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House to Vote on ACA Repeal Today

healthcare on May 4, 2017 - 12:23 pm in News & Insights

House Republicans plan to vote on Thursday to repeal and replace the Affordable Care Act. GOP leaders in the house are confident they have enough votes to pass the legislation and can avoid withdrawing the bill as happened during their previous attempt in March. Even though they claim to have the votes, the final resolution will be close.

The vote is expected to happen around 1:15 PM EST today. You can watch it live here.

While the fight for the bill in the House may be ending, the bill would still need to be approved by the Senate, where even more opposition is expected. While in control of both houses, the Republican control of the Senate is much narrower, and thus they cannot afford to lose as many votes from their own party as they can in the house.

“My guess is we’re going to spend at least a month looking at the issue, making sure that it passes the test of time,” said Senator Bob Corker (R-SC) in an interview with MSNBC.

Today’s bill, the American Healthcare Act, aims to repeal most of the taxes created by the ACA like the individual mandate penalty for not having insurance. The bill would also slash Medicaid funding and roll back its expansion from the ACA.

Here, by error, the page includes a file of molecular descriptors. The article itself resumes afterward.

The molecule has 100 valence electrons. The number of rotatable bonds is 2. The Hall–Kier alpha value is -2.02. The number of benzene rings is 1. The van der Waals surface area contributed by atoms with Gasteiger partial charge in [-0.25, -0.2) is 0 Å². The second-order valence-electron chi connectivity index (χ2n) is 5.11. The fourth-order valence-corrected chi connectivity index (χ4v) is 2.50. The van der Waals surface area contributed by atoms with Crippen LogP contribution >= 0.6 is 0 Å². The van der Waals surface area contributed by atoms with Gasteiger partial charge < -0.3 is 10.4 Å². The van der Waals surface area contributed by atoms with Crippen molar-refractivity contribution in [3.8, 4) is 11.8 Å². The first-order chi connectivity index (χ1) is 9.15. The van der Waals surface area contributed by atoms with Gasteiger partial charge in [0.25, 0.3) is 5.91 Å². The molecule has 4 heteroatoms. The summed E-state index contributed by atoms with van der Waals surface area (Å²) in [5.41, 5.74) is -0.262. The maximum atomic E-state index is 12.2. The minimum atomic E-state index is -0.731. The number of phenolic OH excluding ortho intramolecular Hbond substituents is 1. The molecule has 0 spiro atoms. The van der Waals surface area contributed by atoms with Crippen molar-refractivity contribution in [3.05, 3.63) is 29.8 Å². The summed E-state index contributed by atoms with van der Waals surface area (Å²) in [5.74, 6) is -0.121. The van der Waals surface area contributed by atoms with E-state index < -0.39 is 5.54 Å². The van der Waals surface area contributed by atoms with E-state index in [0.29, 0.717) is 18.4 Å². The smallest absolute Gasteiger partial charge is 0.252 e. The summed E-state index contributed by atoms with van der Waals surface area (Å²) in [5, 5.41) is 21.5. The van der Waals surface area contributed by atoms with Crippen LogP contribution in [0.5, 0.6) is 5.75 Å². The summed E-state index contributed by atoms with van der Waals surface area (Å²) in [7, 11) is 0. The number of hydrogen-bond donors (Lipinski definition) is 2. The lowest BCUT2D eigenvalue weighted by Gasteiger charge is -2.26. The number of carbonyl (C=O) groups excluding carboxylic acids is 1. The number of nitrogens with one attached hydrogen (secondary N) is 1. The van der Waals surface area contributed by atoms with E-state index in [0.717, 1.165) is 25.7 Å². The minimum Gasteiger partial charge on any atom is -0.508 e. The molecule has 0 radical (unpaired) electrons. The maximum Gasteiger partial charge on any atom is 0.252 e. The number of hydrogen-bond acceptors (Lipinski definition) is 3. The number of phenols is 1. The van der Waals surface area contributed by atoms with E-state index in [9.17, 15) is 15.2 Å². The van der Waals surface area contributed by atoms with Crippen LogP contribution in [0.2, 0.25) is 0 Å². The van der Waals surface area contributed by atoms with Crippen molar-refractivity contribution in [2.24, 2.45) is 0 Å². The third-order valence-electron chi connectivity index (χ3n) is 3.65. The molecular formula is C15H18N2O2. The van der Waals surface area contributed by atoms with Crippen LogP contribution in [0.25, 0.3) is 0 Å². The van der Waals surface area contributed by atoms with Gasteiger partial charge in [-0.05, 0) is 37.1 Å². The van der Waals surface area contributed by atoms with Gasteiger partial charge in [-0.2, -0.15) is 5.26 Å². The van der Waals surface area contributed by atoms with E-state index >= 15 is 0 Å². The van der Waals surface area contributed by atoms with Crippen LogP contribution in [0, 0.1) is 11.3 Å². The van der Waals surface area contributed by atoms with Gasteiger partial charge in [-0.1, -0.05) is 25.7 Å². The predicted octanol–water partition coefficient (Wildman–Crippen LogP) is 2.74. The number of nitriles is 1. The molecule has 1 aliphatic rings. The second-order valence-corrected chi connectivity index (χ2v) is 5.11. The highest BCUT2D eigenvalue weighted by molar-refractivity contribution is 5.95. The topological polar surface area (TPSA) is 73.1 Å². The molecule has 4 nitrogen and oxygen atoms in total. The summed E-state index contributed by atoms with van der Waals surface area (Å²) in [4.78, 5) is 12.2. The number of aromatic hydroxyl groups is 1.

The recent events surrounding the healthcare debate shows the difficulty of creating a healthcare system everyone agrees too. Moderate republicans – during both the last attempt and the lead up to this one – were wary of voting because they worried it would leave too many individuals with pre-existing conditions without coverage. At the same time, the conservative Republicans in the House Freedom Caucus didn’t support the original bill because it didn’t remove enough of the ACAs mandates.

Both sides have come to a compromise: Adding $8 billion to create high-risk pools for people with pre-existing conditions while allowing states the choice to waive some of the ACA provisions if they can prove they are increasing access to care while doing so.

A stark difference between this proposal and the previous one is the lack of assessment from the Congressional Budget Office (CBO). During March’s attempt, the CBO reported the plan would ultimately save money, but at the cost of approximately 24 million Americans losing their insurance coverage. This results sparked outrage and left many members of the House cautious to vote on the proposal.  This time, however, members of the House will be voting on the bill without a CBO report.

“Forcing a vote without a CBO score shows that Republicans are terrified of the public learning the full consequences of their plan to push Americans with pre-existing conditions into the cold,” said House Minority Leader Nancy Pelosi in a statement.


Healthcare Reform Magazine will be following this all day as it happens. Be sure to check back frequently, and follow us on Facebook and LinkedIn to stay on top of the latest developments.

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